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District’s answer to overcrowding: Blended learning

Manchester, N.H., superintendent’s plan would put students in virtual courses to overcome crowded classrooms

The proposals are part of an education reform agenda pushed by Mayor Ted Gatsas following an outcry over crowded classrooms.

Could technology help solve the problem of crowded classrooms?

The Manchester, N.H., school district is poised to find out as soon as next semester, when it plans to offer virtual classes that students at the three high schools would be able to take without physically being in the same room as a teacher.

Superintendent Thomas Brennan has presented the plan to the school committee in the form of a report titled “Maximizing Educational Opportunities.”

The plan calls for the creation of “blended classrooms,” in which students could take courses through the Virtual Learning Academy Charter School (known as V-LACS), the state’s first virtual charter school, and “remote classrooms,” which would allow students at any of the high schools to participate, through an interactive computer monitor, in courses being taught at one of the schools.

Under Brennan’s plan, students also would be able to take college-level courses through the University of New Hampshire-Manchester. In addition, Brennan said he hopes to establish a “Principal’s Academy” in the summer through Southern New Hampshire University, to foster and train future principals from within the district.

The proposals are part of an education reform agenda pushed by Mayor Ted Gatsas following an outcry over crowded classrooms and other problems in the early weeks of the school year. The problems have prompted Hooksett and Candia to reconsider sending their students to Manchester high schools. Auburn already has notified the district it will be withdrawing to send its students to Pinkerton Academy in Derry.

For more news about blended learning, see:

New program prepares educators for blended learning

Four keys to creating successful eLearning programs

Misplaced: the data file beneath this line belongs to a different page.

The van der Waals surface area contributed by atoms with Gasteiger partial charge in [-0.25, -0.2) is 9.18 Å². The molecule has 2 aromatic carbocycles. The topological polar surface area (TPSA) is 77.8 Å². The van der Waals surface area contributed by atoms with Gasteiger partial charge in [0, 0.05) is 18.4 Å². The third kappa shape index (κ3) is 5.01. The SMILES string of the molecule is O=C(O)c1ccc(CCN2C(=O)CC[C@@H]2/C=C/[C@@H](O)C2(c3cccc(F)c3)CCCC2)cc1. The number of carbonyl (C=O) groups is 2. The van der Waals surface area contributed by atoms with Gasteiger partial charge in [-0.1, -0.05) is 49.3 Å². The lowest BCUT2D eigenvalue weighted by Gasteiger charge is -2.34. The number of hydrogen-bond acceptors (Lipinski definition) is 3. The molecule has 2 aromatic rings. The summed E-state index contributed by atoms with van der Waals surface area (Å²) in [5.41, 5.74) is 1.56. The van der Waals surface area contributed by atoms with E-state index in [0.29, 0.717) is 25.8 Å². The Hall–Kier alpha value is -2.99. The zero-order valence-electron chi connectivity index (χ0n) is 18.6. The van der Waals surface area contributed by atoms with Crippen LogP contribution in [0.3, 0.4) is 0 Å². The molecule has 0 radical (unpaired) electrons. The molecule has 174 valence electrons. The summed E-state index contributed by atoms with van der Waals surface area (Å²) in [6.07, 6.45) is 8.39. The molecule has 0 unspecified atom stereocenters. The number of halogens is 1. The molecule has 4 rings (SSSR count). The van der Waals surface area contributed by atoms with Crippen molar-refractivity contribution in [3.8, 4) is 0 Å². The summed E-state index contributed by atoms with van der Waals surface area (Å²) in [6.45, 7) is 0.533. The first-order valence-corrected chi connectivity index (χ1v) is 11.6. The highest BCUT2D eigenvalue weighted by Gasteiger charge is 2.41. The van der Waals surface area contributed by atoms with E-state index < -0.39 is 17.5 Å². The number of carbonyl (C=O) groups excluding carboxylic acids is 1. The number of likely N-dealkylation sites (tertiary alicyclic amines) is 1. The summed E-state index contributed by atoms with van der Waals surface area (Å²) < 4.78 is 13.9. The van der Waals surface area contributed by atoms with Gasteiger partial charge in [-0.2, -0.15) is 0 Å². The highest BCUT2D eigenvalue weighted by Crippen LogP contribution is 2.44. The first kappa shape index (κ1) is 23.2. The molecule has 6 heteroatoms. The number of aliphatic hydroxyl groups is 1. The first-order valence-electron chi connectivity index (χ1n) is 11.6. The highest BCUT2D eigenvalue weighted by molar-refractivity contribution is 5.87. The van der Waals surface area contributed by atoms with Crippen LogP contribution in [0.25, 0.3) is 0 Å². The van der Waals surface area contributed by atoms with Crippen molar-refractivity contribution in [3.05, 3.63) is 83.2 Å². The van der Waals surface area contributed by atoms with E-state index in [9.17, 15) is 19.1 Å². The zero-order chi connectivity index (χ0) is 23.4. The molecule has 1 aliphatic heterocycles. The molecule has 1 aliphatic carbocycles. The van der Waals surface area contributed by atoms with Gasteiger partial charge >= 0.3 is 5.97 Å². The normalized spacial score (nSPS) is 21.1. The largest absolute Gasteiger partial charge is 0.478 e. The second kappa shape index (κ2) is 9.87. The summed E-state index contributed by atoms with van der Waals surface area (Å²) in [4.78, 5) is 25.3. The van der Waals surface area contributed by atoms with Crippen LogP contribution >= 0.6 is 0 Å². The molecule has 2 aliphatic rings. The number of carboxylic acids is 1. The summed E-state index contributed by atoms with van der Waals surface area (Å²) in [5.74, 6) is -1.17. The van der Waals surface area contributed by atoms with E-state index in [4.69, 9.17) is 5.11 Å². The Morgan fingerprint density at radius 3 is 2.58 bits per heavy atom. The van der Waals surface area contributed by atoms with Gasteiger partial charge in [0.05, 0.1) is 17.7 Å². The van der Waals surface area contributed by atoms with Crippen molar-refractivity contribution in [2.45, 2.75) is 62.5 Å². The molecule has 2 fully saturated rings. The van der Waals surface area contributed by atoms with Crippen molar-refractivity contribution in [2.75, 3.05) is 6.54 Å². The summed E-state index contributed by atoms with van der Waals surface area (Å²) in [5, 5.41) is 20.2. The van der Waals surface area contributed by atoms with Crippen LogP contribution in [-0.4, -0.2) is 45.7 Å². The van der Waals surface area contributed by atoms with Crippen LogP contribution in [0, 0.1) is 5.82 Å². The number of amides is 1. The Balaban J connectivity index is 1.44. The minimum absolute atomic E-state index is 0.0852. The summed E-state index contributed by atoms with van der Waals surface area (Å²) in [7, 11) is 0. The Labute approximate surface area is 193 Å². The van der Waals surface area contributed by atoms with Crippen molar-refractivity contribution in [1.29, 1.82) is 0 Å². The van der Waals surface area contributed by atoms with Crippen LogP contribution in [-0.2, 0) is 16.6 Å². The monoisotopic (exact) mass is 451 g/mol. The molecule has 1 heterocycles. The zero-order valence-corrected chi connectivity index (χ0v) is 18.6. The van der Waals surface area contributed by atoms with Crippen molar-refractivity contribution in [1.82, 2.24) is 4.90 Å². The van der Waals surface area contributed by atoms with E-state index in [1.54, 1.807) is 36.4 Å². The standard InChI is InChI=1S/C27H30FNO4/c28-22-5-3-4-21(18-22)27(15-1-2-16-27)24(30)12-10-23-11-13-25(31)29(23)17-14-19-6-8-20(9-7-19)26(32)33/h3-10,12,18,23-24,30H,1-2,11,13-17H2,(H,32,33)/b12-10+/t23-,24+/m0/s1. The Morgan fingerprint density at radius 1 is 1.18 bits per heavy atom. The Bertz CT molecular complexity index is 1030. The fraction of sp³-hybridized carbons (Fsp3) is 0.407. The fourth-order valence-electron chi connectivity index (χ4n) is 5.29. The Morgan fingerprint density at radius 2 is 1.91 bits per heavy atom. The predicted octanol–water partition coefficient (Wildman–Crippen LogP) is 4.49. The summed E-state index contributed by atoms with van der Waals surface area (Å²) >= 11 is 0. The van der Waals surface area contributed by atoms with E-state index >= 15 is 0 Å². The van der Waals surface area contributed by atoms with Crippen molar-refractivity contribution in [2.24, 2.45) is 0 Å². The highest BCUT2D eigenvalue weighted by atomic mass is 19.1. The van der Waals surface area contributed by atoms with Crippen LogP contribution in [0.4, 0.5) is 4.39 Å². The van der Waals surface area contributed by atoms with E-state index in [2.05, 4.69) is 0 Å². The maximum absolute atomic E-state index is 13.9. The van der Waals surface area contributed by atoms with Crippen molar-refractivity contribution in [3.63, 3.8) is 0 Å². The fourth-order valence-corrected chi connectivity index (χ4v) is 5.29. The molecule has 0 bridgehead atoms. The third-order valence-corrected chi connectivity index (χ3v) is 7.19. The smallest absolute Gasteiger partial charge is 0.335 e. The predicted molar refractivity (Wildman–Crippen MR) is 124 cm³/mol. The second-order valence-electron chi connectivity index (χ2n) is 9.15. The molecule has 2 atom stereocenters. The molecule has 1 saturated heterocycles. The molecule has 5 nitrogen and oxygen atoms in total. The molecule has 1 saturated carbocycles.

Blending the Best of Online and Face-to-Face Learning to Improve Achievement

Brennan said he wasn’t prepared to present a redistricting plan, a key component of the education reform agenda, because he needs to confirm enrollment figures at all the schools.

“I think we are headed in the right direction,” Brennan told the school board, referring to the technology initiatives.

Gatsas wholeheartedly agreed. “I want to congratulate you,” he told Brennan. “This is a concise report that provides a direction to take this district in.”

Brennan acknowledged that there were funding challenges in implementing the plan, which he estimated would cost close to $80,000, at the least.

The superintendent said he would look to the mayor to help raise outside funding for the program.

Gatsas said in an interview that he would do his best, and he noted that businesses already had contributed to support the district’s search for a new superintendent. He said he was hopeful he could get a computer company or store to donate some of the necessary equipment.

“We can do advertising now,” Gatsas said, referring to the new policy adopted by the school board allowing ads on campus. “Maybe [a business] can hang a poster up.”

Brennan estimated the cost for the three “blended learning labs” at $30,000 for hardware and $43,500 per semester for three lab facilitators.

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